Okay. Back to baseball. Lee signed with the Houston Astros on Friday for six years, $100 million dollars. For you mathematically-challenged readers, that works out to $16.6 million a year, $400,000 per year less than what Alfonso Soriano receives.
Is he worth it?
In 2006, Lee, playing for both Milwaukee and Texas, batted .300-37-116 with 19 stolen bases. He walked 58 times, soft numbers for a power hitter. However, he struck out only 65 times, an incredibly low number for a power hitter. He hits righties and lefties equally, and his offense is similar at home and on the road, and his stats actually get better late in the season. Defensively, he's "barely average" as TSN's scouting report reads.
Let's take a look at his career stats based on a 580 at bat season:
AB: 580 ~ R:91 ~ H:166 ~ 2B:34 ~ 3B:1 ~ HR:28 ~ RBI:99 ~ SB:12 ~ BB:47 ~ K:82 ~ OBP:.340 ~SLG:.495 ~ AVE: .286
That's a really impressive career stat-line, much better than Alfonso Soriano's. But Lee is not an all-around five-tool player and hasn't carried a team on his back very often during his career. Lee is a liability in the outifield, and the NL - at least the last time I checked - doesn't have the DH. None of those individual statistics is worthy of $16.6 million. None of those individual statistics in combination with any other of his statistics is worth $16.6 million. Lee's career .835 OPS isn't anywhere near it should be for a "slugger."
Carlos Lee is a fine player. He's a fine player deserving of $12 million a year. As is always the case, the signing team can blow its resources anyway it sees fit. The problem is, each crazy contract increases the costs for the rest of the teams. I need only mention Gary Matthews Jr. to make my point.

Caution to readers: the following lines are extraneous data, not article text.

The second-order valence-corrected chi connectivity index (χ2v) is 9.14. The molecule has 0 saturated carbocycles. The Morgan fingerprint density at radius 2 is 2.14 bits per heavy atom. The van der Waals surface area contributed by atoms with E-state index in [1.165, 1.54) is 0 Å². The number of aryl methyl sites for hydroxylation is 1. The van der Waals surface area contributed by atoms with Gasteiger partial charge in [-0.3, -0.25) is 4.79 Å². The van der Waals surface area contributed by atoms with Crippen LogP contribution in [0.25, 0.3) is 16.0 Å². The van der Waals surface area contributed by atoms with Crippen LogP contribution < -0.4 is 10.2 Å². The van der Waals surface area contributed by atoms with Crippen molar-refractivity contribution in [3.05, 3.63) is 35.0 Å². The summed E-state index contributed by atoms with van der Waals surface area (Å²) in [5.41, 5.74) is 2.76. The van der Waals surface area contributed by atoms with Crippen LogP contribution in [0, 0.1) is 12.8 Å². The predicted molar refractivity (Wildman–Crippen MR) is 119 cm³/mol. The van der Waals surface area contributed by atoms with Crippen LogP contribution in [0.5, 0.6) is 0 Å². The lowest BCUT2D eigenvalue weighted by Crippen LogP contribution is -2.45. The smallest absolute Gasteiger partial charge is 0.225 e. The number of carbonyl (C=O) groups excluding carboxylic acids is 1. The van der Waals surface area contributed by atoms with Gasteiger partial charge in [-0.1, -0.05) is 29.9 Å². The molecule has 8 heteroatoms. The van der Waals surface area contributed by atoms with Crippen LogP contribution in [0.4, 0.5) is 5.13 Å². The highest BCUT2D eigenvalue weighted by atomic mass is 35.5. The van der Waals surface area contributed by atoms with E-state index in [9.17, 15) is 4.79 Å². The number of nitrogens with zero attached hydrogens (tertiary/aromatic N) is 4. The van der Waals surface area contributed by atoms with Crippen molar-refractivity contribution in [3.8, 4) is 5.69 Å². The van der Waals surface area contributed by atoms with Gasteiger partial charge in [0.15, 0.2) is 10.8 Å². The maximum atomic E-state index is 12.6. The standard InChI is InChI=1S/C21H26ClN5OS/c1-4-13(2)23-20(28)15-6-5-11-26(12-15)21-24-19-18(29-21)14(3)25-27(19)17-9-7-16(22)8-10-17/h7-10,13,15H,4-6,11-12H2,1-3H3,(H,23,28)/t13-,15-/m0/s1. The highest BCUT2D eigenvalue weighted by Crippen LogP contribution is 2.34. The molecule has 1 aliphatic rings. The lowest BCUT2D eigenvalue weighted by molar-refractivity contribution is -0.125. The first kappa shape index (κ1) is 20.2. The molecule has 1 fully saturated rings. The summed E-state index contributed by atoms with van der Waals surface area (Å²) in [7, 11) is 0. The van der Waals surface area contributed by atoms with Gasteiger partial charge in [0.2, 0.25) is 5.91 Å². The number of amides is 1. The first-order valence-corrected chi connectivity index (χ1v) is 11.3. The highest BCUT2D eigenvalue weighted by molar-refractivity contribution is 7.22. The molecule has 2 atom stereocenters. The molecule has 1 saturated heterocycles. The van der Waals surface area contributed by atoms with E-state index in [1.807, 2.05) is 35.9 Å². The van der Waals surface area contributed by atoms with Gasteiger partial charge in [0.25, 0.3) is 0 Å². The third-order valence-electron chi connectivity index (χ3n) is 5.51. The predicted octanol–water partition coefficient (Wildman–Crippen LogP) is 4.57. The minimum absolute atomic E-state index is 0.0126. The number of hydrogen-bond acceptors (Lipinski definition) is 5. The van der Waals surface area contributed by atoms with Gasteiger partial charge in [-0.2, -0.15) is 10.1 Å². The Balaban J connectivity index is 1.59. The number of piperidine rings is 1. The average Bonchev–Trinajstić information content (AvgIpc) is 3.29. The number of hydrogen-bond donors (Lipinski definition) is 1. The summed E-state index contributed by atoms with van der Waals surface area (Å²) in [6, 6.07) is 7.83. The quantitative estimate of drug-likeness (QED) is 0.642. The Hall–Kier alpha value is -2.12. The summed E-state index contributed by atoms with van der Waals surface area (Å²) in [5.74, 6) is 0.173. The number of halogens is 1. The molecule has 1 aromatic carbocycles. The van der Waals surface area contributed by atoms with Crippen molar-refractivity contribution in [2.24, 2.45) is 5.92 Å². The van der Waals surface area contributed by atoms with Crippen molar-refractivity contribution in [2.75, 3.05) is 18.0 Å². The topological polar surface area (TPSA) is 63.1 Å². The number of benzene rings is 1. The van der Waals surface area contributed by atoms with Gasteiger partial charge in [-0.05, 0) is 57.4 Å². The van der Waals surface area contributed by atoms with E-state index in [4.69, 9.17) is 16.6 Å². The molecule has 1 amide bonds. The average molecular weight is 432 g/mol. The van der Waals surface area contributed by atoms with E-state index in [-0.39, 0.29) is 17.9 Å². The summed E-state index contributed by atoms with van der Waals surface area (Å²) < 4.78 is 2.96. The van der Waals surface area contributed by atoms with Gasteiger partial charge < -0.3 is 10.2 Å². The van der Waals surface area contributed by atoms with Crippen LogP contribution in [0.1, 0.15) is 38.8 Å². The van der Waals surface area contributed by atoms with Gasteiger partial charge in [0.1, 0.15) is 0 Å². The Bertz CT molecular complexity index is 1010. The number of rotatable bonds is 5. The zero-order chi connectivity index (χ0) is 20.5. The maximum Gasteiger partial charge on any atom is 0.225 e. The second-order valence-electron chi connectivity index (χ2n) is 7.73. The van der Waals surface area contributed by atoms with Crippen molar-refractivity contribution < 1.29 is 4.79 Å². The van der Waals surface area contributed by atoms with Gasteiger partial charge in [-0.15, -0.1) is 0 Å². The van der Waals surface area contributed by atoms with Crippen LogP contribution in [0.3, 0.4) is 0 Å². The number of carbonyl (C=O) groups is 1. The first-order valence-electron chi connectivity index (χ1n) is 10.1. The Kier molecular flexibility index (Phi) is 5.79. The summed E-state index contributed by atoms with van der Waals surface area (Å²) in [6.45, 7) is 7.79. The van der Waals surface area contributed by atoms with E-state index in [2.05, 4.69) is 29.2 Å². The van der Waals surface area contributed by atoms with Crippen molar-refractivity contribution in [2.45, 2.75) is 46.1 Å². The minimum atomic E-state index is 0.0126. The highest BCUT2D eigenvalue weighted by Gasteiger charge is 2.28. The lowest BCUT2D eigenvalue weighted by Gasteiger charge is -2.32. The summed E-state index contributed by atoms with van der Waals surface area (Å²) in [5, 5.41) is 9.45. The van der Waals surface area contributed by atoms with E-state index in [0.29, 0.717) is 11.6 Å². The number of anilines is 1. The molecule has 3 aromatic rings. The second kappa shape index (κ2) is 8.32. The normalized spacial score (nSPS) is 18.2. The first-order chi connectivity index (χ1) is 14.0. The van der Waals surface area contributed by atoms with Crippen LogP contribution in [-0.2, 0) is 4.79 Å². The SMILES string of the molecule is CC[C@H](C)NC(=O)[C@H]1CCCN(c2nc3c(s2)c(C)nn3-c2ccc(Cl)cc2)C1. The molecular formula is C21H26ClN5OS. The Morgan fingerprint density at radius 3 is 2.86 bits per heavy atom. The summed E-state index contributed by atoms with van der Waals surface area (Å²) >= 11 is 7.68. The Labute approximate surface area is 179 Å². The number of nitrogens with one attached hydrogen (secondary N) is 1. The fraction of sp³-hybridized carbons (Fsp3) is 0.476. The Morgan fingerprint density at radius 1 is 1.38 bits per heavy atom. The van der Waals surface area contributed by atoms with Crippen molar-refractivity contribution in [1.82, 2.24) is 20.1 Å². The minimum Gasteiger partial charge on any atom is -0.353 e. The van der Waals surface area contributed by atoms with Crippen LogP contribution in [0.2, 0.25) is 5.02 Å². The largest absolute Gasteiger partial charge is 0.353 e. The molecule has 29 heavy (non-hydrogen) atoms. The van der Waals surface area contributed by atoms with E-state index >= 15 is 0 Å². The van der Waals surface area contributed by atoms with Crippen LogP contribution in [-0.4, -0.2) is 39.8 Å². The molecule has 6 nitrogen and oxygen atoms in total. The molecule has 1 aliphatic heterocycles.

Do you really want this team to end up like the Pittsburgh Pirates, chock full of no-name players in a brand new park? I don't. It's exciting watching Patterson take the mound. It's great watching Johnson bat. And it's positively white-knuckling suspense when Cordero comes in to close. These are the ONLY reasons I'll be at the ballpark in 2007. Take them away, and things get boring real quick.
It's nice to build the team for the future, but Kasten still has a long way to go in terms of creating Nationals fans out of DC area residents. A hideous team of backups and scrubs isn't going to cut it.
1- If the Nationals don't sign some free agents for the new ballpark, they will have lost a great amount of the trust we have offered to them to this point. Their revenue stream will be potent for 2008 -- they could sign guys like Soriano AND Zito and not feel it. To not do so would be indications that the Lerner's are going to be McLatchey-esque, which I don't they think they are.
Trading servicable players for prospects, players who won't help when the team turns solid isn't a bad idea. Playing the kids now so we can tell just who can and can't play this game will hurt the record, but you can't go any deeper than last place. There is no level below last like "really really last" or "incredibly last." I say play Casto and Restovich and Balestar and see what happens.
Up to now, this is the McLatchey scenario.
Here is where the Lerner's will be different:
1)Under this situation, they would be purging players based on age and skill, not payroll.
2)The team will be willing to sign their young stars to long-term, lucrative deals.
3)Free agents will be used only as a fill in to meet specific needs.
I just can't believe that Stan Kasten came on board and bought into the Lerner's vision without first getting cold hard evidence that this was not going to be another Pittsburgh. If the Lerner's turn their back on D.C., the city would turn it's collective back on Lerner property.
And THAT'S the reason having home town ownership is so important. You can stick it to them pretty easy.